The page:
Bread making

In New Zealand bread is made in both large plant bakeries and on a smaller scale in hot bread shops and instore bakeries. The process is basically the same but the machines are smaller and some of the operations are performed by hand rather than by machines.

Wheat is planted in either autumn or spring and harvested in summer with a "header". This machine cuts off the seed heads and separates the grains from the stems, a process also known as threshing.

In the bakery, flour is mixed with water, yeast, salt and other ingredients to make a large dough. The time for mixing depends on the type of mixer used and may take from 2 to 30 minutes.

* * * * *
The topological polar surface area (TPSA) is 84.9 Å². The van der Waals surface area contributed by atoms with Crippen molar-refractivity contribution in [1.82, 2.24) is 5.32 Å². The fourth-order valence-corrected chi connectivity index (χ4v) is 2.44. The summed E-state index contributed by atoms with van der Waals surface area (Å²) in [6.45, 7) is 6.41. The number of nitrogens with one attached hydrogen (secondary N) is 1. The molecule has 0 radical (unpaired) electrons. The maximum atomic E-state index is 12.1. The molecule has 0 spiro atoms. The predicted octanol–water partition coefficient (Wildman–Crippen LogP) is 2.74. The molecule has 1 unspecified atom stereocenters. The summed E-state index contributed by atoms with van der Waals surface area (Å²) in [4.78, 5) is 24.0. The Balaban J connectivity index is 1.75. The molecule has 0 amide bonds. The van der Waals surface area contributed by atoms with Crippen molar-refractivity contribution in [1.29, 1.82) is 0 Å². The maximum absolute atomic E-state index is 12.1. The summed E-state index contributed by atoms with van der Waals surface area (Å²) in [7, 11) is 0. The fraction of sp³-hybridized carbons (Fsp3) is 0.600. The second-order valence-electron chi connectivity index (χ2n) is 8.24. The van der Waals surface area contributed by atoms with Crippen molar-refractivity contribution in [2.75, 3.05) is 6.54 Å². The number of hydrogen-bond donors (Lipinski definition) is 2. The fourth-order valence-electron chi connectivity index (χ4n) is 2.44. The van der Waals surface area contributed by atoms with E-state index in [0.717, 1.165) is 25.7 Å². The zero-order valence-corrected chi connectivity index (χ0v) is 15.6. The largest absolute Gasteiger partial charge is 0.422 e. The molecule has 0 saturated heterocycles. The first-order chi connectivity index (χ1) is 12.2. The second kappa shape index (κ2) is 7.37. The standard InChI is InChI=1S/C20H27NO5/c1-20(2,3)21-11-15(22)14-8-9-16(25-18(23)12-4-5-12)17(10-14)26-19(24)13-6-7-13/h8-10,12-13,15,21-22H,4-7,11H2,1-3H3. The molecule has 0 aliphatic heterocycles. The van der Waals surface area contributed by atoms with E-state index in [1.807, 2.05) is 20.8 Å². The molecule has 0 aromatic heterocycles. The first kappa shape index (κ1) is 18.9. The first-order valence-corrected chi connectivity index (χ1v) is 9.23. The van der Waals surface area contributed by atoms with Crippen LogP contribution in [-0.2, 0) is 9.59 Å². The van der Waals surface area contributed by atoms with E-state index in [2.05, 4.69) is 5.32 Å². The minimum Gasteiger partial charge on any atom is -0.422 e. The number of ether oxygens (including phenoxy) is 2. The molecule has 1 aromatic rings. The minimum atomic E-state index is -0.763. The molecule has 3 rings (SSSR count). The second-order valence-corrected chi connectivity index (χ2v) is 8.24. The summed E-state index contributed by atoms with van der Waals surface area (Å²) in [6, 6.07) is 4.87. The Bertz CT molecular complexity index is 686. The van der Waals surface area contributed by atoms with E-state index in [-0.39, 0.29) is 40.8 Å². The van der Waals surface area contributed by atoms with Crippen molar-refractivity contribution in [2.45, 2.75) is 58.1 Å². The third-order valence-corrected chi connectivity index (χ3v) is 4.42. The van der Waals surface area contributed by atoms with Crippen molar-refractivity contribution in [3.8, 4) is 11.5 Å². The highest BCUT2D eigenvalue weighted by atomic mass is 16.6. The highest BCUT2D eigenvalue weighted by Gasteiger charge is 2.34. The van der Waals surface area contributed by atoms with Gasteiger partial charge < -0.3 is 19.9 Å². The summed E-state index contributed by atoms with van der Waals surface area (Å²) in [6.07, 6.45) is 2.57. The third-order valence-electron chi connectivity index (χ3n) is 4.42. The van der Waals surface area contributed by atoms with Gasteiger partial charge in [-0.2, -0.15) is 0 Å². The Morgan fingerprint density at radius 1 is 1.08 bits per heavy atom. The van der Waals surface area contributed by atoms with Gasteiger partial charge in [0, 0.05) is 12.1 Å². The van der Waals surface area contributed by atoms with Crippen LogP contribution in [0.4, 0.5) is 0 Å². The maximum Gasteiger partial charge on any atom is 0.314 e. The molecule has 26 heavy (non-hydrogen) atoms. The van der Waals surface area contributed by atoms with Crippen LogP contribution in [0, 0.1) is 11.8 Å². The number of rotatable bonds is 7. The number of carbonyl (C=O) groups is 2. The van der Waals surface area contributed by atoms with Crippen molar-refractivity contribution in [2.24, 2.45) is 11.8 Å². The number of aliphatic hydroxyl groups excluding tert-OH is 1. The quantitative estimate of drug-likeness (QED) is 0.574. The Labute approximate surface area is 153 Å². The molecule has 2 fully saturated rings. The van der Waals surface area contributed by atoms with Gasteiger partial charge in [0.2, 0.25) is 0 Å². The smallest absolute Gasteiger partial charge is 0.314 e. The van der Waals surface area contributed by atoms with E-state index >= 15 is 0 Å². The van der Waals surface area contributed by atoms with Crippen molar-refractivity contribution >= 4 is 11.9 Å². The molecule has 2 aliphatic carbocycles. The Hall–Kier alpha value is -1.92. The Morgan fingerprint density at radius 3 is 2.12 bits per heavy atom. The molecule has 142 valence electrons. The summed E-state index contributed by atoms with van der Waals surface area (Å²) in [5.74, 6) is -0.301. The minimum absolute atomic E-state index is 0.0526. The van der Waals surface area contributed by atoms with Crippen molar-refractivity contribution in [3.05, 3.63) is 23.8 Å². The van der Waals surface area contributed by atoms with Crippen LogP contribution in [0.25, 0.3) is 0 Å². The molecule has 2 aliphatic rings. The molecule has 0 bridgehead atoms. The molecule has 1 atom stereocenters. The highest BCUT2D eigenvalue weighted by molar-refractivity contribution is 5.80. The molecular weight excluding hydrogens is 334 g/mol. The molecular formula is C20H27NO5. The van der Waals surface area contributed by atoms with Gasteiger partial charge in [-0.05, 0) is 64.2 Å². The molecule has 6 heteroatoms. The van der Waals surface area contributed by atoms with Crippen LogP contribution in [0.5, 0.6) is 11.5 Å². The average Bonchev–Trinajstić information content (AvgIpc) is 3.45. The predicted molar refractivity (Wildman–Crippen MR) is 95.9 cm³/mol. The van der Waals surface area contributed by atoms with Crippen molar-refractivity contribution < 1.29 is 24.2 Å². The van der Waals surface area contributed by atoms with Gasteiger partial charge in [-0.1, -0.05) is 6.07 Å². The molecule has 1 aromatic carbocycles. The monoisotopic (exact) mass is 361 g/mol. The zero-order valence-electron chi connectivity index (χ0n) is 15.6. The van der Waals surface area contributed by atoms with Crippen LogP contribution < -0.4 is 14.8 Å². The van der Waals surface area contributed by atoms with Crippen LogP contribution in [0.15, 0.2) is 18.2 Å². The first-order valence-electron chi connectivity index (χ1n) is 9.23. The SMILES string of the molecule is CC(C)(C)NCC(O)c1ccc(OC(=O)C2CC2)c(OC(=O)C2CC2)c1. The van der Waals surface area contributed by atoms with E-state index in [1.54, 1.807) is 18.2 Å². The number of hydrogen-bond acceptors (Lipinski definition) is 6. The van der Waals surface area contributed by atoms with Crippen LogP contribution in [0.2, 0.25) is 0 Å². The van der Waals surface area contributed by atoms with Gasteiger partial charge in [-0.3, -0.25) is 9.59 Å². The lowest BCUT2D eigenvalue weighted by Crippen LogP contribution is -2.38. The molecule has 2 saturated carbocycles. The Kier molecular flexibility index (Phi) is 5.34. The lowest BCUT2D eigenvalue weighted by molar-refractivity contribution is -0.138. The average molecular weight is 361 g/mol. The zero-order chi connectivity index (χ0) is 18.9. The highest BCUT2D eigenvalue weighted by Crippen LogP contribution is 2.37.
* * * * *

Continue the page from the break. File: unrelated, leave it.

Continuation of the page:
After mixing, the dough is divided into loaf sized pieces, shaped into round balls, allowed to rest for 10 minutes then moulded or shaped and put into baking tins.

The tins of dough then go into a warm, humid "prover" so that the yeast will make the dough rise. Once the dough has risen, the tins of dough travel through the oven, coming out baked to a nice golden brown colour.

The baked loaves are taken out of the tins, and cooled for about two hours.

Loaves are then sliced and wrapped or put into plastic bags ready for delivery by vans or trucks to your local shop or supermarket.